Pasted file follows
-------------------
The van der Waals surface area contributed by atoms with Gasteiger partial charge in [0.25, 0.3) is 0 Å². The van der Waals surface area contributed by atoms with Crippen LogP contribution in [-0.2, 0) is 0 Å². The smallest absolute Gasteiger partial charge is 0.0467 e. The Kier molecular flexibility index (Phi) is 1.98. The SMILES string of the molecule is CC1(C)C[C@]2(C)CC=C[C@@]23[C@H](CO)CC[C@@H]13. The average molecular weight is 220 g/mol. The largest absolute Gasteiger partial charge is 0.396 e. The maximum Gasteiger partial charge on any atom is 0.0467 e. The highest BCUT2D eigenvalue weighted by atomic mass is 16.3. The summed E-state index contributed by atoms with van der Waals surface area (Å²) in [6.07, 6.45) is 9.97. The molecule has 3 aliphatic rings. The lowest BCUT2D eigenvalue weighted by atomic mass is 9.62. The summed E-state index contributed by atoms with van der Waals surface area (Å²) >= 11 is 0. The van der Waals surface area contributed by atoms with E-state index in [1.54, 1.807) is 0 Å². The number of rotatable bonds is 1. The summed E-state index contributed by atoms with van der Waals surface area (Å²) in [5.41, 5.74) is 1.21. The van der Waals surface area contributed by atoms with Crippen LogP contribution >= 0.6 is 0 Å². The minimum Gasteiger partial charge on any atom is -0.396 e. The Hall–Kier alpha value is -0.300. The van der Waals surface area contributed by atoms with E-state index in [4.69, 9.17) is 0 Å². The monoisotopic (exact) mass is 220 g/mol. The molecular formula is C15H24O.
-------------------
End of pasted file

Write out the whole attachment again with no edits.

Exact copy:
The van der Waals surface area contributed by atoms with Gasteiger partial charge in [0.25, 0.3) is 0 Å². The van der Waals surface area contributed by atoms with Crippen LogP contribution in [-0.2, 0) is 0 Å². The smallest absolute Gasteiger partial charge is 0.0467 e. The Kier molecular flexibility index (Phi) is 1.98. The SMILES string of the molecule is CC1(C)C[C@]2(C)CC=C[C@@]23[C@H](CO)CC[C@@H]13. The average molecular weight is 220 g/mol. The largest absolute Gasteiger partial charge is 0.396 e. The maximum Gasteiger partial charge on any atom is 0.0467 e. The highest BCUT2D eigenvalue weighted by atomic mass is 16.3. The summed E-state index contributed by atoms with van der Waals surface area (Å²) in [6.07, 6.45) is 9.97. The molecule has 3 aliphatic rings. The lowest BCUT2D eigenvalue weighted by atomic mass is 9.62. The summed E-state index contributed by atoms with van der Waals surface area (Å²) >= 11 is 0. The van der Waals surface area contributed by atoms with E-state index in [1.54, 1.807) is 0 Å². The number of rotatable bonds is 1. The summed E-state index contributed by atoms with van der Waals surface area (Å²) in [5.41, 5.74) is 1.21. The van der Waals surface area contributed by atoms with Crippen LogP contribution >= 0.6 is 0 Å². The minimum Gasteiger partial charge on any atom is -0.396 e. The Hall–Kier alpha value is -0.300. The van der Waals surface area contributed by atoms with E-state index in [4.69, 9.17) is 0 Å². The monoisotopic (exact) mass is 220 g/mol. The molecular formula is C15H24O.